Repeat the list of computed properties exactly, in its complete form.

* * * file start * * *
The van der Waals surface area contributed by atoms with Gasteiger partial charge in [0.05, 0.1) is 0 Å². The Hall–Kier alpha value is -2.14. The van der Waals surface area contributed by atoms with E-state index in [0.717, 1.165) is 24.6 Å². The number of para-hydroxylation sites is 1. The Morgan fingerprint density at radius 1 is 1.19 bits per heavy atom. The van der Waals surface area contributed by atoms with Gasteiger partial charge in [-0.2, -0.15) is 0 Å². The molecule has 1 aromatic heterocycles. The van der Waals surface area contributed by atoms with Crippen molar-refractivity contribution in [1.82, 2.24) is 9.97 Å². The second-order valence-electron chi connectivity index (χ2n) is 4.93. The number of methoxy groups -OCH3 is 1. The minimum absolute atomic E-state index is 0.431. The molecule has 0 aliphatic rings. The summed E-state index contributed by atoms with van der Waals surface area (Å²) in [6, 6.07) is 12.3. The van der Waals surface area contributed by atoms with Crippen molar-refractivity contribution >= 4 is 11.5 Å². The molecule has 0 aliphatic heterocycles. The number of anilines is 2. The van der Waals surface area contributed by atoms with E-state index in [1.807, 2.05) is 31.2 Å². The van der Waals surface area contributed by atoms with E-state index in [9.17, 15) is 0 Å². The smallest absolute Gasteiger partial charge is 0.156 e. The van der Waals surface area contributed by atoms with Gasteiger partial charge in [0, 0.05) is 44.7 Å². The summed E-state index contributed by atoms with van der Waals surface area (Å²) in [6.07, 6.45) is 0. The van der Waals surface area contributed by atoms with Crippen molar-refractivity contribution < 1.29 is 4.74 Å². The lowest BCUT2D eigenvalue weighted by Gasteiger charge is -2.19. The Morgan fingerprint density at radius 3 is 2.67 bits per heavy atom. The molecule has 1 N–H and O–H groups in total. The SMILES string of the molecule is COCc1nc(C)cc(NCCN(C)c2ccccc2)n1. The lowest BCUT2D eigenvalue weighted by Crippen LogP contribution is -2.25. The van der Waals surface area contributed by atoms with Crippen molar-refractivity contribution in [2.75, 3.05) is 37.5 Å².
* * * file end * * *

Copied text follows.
The van der Waals surface area contributed by atoms with Gasteiger partial charge in [0.05, 0.1) is 0 Å². The Hall–Kier alpha value is -2.14. The van der Waals surface area contributed by atoms with E-state index in [0.717, 1.165) is 24.6 Å². The number of para-hydroxylation sites is 1. The Morgan fingerprint density at radius 1 is 1.19 bits per heavy atom. The van der Waals surface area contributed by atoms with Gasteiger partial charge in [-0.2, -0.15) is 0 Å². The molecule has 1 aromatic heterocycles. The van der Waals surface area contributed by atoms with Crippen molar-refractivity contribution in [1.82, 2.24) is 9.97 Å². The second-order valence-electron chi connectivity index (χ2n) is 4.93. The number of methoxy groups -OCH3 is 1. The minimum absolute atomic E-state index is 0.431. The molecule has 0 aliphatic rings. The summed E-state index contributed by atoms with van der Waals surface area (Å²) in [6, 6.07) is 12.3. The van der Waals surface area contributed by atoms with Crippen molar-refractivity contribution >= 4 is 11.5 Å². The molecule has 0 aliphatic heterocycles. The number of anilines is 2. The van der Waals surface area contributed by atoms with E-state index in [1.807, 2.05) is 31.2 Å². The van der Waals surface area contributed by atoms with E-state index in [9.17, 15) is 0 Å². The smallest absolute Gasteiger partial charge is 0.156 e. The van der Waals surface area contributed by atoms with Gasteiger partial charge in [0, 0.05) is 44.7 Å². The summed E-state index contributed by atoms with van der Waals surface area (Å²) in [6.07, 6.45) is 0. The van der Waals surface area contributed by atoms with Crippen molar-refractivity contribution < 1.29 is 4.74 Å². The lowest BCUT2D eigenvalue weighted by Gasteiger charge is -2.19. The Morgan fingerprint density at radius 3 is 2.67 bits per heavy atom. The molecule has 1 N–H and O–H groups in total. The SMILES string of the molecule is COCc1nc(C)cc(NCCN(C)c2ccccc2)n1. The lowest BCUT2D eigenvalue weighted by Crippen LogP contribution is -2.25. The van der Waals surface area contributed by atoms with Crippen molar-refractivity contribution in [2.75, 3.05) is 37.5 Å².